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SmartPart QuickStart

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The SmartPart QuickStart shows you how to use SmartParts, workspaces, and WorkItems. In particular, it shows how to build SmartParts and structure them in a parent-child WorkItem relationship.

To run the SmartPart QuickStart

  1. Open the SmartPart QuickStartsolution in Visual Studio 2008.
  2. On the Build menu, click Rebuild Solution.
  3. Click the Start Debugging button on the standard toolbar, or click Start Debugging on the Debug menu.

Overview

This example is a simple application for displaying details of customers. The customer details are hard-coded into the application in this example, but otherwise it demonstrates how you can create attractive and interactive user interfaces for common tasks such as this. Figure 1 shows the application after you have selected a customer in the list on the left.

Ff648979.CABQuickStarts04(en-us,PandP.10).gif

Figure 1
Selecting a customer to show the Details and Summary SmartParts

The shell form (the main window) contains a DeckWorkspace. As the application runs, it loads a SmartPart named CustomerMain into this workspace. The CustomerMainSmartPart contains a standard Windows Forms SplitContainer control, which itself contains a CustomerListViewSmartPart in the left panel and a DeckWorkspace in the right panel.

When you select a customer, the application loads a SmartPart called CustomerTabView into the DeckWorkspace in the right panel. The CustomerTabView SmartPart contains a TabWorkspace control, which itself contains an instance of the CustomerDetailViewSmartPart on the first tab, and a SmartPartPlaceholder that is populated by an instance of the CustomerSummaryViewSmartPart on the second tab. Figure 2 shows a graphical representation of the hierarchy of controls and SmartParts on the main form.

Ff648979.CABQuickStarts05(en-us,PandP.10).gif

Figure 2
The overall structure of the Form, controls and SmartParts

When you click the Comments button in the CustomerDetailViewSmartPart, the application loads an instance of the CustomerCommentsViewSmartPart into the TabWorkspace as well, so that it now shows three SmartParts—as you can see in the hierarchical view in Figure 2. Meanwhile, Figure 3 shows what the application window looks like after loading the Comments view.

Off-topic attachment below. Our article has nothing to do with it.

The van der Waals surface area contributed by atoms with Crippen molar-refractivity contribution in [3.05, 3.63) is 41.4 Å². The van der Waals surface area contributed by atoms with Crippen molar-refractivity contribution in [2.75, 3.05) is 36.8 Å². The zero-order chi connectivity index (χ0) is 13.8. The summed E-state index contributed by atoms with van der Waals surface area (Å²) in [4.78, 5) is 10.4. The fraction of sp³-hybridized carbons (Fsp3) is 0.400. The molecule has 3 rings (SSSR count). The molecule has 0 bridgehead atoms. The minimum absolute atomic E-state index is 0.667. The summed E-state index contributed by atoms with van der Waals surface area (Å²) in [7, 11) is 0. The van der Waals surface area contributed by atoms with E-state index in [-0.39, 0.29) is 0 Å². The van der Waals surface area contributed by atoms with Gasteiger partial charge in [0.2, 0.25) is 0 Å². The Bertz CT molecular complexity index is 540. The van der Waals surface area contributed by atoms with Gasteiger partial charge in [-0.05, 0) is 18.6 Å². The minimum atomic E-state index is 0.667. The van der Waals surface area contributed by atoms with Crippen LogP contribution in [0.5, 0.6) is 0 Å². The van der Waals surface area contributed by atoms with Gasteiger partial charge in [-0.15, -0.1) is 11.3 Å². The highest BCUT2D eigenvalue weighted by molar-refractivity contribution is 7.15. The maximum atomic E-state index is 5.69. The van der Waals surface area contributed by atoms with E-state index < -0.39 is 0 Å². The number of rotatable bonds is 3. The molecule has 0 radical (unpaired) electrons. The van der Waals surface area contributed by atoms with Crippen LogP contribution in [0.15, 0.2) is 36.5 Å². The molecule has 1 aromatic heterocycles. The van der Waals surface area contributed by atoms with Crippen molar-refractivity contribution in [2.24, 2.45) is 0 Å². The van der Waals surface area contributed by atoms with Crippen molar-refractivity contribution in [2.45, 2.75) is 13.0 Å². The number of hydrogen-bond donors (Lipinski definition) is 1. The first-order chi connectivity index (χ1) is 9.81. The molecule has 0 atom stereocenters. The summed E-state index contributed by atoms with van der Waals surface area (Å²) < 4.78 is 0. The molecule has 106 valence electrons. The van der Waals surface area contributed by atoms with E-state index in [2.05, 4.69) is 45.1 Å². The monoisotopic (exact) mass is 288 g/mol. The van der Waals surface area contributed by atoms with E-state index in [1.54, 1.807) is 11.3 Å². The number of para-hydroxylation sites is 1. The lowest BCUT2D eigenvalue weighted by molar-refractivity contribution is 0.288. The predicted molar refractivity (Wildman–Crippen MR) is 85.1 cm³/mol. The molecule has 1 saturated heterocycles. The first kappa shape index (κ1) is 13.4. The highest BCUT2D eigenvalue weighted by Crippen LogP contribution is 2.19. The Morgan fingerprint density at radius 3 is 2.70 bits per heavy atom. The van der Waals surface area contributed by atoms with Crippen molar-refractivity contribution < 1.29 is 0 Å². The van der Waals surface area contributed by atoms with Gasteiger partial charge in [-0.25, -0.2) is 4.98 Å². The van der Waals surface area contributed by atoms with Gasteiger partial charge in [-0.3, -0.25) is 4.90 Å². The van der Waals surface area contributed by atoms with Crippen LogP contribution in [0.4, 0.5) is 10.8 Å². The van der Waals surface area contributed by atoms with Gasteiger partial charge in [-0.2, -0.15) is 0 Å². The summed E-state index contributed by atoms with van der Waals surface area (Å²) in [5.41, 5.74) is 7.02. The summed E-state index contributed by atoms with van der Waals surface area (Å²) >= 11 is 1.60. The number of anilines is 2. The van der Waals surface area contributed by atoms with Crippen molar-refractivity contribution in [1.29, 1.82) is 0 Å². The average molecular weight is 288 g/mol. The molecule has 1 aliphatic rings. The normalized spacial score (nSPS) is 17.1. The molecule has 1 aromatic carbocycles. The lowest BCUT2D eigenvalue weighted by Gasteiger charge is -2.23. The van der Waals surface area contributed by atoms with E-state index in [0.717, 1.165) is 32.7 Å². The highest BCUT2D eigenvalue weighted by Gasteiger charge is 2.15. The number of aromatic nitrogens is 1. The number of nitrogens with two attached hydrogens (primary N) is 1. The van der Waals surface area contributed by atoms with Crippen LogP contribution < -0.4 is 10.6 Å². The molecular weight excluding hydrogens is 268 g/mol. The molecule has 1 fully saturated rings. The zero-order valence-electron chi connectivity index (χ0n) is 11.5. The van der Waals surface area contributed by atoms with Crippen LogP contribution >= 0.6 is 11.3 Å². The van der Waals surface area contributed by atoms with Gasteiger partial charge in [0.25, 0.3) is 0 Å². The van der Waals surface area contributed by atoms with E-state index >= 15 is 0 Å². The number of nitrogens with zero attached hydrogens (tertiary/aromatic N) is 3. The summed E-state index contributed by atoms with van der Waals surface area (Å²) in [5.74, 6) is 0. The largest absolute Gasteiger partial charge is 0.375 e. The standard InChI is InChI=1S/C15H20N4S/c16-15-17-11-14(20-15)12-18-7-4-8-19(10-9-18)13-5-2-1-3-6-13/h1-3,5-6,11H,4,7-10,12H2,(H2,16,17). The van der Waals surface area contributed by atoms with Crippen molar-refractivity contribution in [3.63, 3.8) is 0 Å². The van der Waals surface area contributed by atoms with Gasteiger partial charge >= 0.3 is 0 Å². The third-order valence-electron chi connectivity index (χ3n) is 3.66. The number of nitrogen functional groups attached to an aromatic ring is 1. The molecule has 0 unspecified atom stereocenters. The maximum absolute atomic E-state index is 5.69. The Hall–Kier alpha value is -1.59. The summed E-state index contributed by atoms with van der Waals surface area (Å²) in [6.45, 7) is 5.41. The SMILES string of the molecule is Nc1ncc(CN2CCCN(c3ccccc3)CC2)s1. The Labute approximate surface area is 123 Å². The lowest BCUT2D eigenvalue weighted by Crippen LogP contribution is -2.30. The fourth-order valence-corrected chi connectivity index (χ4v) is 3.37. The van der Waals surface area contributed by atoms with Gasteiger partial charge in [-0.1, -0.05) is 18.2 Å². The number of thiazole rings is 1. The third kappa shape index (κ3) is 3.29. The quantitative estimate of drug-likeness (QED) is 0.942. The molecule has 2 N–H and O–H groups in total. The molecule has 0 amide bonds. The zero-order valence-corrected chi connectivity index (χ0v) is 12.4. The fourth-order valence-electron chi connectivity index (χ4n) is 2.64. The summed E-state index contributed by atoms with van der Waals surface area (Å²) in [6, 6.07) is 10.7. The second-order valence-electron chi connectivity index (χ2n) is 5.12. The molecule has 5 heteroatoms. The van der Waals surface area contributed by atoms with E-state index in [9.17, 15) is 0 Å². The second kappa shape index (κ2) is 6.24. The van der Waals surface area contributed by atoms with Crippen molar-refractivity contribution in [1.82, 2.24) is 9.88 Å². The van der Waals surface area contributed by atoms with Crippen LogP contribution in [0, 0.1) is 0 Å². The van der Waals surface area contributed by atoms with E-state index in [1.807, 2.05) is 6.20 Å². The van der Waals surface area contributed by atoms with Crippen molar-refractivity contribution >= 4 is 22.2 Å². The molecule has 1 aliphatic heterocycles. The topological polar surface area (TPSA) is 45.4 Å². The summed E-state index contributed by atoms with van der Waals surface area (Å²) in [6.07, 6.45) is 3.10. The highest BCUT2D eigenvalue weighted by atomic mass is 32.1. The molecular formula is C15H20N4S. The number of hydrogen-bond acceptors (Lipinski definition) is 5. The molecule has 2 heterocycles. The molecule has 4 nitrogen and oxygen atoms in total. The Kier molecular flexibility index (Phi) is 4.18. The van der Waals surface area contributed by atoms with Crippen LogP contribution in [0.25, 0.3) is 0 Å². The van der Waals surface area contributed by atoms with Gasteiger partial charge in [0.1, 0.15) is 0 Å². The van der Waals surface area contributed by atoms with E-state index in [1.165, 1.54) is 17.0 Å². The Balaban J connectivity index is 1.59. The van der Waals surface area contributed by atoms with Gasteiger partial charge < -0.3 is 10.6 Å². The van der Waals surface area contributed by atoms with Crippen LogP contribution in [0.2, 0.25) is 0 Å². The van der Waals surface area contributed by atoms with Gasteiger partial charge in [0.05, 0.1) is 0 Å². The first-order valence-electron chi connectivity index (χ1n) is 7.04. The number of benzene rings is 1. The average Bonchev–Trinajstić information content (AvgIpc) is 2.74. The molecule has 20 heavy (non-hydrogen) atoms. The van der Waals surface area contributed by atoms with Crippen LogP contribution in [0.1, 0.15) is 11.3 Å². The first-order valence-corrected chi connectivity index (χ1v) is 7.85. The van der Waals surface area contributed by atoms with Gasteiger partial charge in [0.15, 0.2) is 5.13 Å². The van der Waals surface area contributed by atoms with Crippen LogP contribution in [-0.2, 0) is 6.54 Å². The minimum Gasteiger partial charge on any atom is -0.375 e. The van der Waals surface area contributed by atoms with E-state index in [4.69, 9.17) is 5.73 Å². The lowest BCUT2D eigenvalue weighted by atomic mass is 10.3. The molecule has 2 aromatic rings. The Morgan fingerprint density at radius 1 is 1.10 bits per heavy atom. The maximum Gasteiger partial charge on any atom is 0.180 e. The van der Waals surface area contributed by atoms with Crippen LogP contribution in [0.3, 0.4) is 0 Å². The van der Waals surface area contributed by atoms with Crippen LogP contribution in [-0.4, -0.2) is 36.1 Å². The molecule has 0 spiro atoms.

Ff648979.CABQuickStarts06(en-us,PandP.10).gif

Figure 3
The CustomerCommentsView SmartPart

What You Need to Know

To understand this example, you should be familiar with the following:

  • The Model View Controller design pattern
  • The basic principles of the design of the Composite UI Application Block framework
  • Creating Windows Forms user controls to implement SmartParts
  • The types of controls used to display SmartParts
  • The terms listed in the Glossary of Terms section

Design of the SmartPart QuickStart

The following steps describe the startup sequence of the example:

  1. The shell application defined in SmartPartApplication.cs inherits from FormShellApplication. It specifies the custom BrowseCustomersWorkItem class as its root WorkItem, and MainForm as the form to show when the application starts.
  2. The Main method in the SmartPartApplication.cs application shell file creates an instance of the SmartPartApplicationshell class and calls its Run method.
  3. In SmartPartApplication.cs, code over-rides the BeforeShellCreated method to load the State for the application (a list of customers) within the BrowseCustomersWorkItem.
  4. The Composite UI Application Block initialization process calls the Run method of the root WorkItem (BrowseCustomersWorkItem in this example). The WorkItem overrides the OnRunStarted method. In this method, it gets a reference to the MainFormWorkspace, which is a DeckWorkspace located on the MainForm shell form, and loads the CustomerMainSmartPart into it.
  5. The CustomerMainSmartPart contains a SplitContainer control, with the CustomerListViewSmartPart in the left panel and a DeckWorkspace control in the right panel.
  6. The CustomerListViewSmartPart is an implementation of the TitledSmartPart user control class that contains a Label as the title and exposes this title, and a ToolTip for it, as properties. The CustomerListViewSmartPart just adds a ListBox to the TitledSmartPart where customer names will display.
  7. The class implementing the CustomerMainSmartPart is decorated with the [SmartPart] attribute, which automatically adds this view to the WorkItem. It also implements the IWorkSpace interface, and so is itself a workspace as well as a SmartPart.
  8. The CustomerListViewSmartPart is loaded with the CustomerMainSmartPart. It uses dependency injection through the [CreateNew] attribute to create an instance of the CustomersController class.
  9. The CustomersController gets a reference to the customer list that is stored in state by decorating the customers property with the [State("Customers")] attribute.
  10. The CustomersController is also dependent on the root WorkItem named BrowseCustomersWorkItem, and gets a reference to this using the [ServiceDependency] attribute and specifying the WorkItem type.
  11. Code in the OnLoad event handler of the CustomerListViewSmartPart now calls the PopulateCustomersData method of the CustomersController, which adds the list of customers to the State held in the WorkItem, and then uses this list to populate the ListBox and display the customer's name in the Label control. It also registers a handler for the SelectedIndexChanged event of the ListBox.

The following steps describe what happens when you select a customer in the ListBox: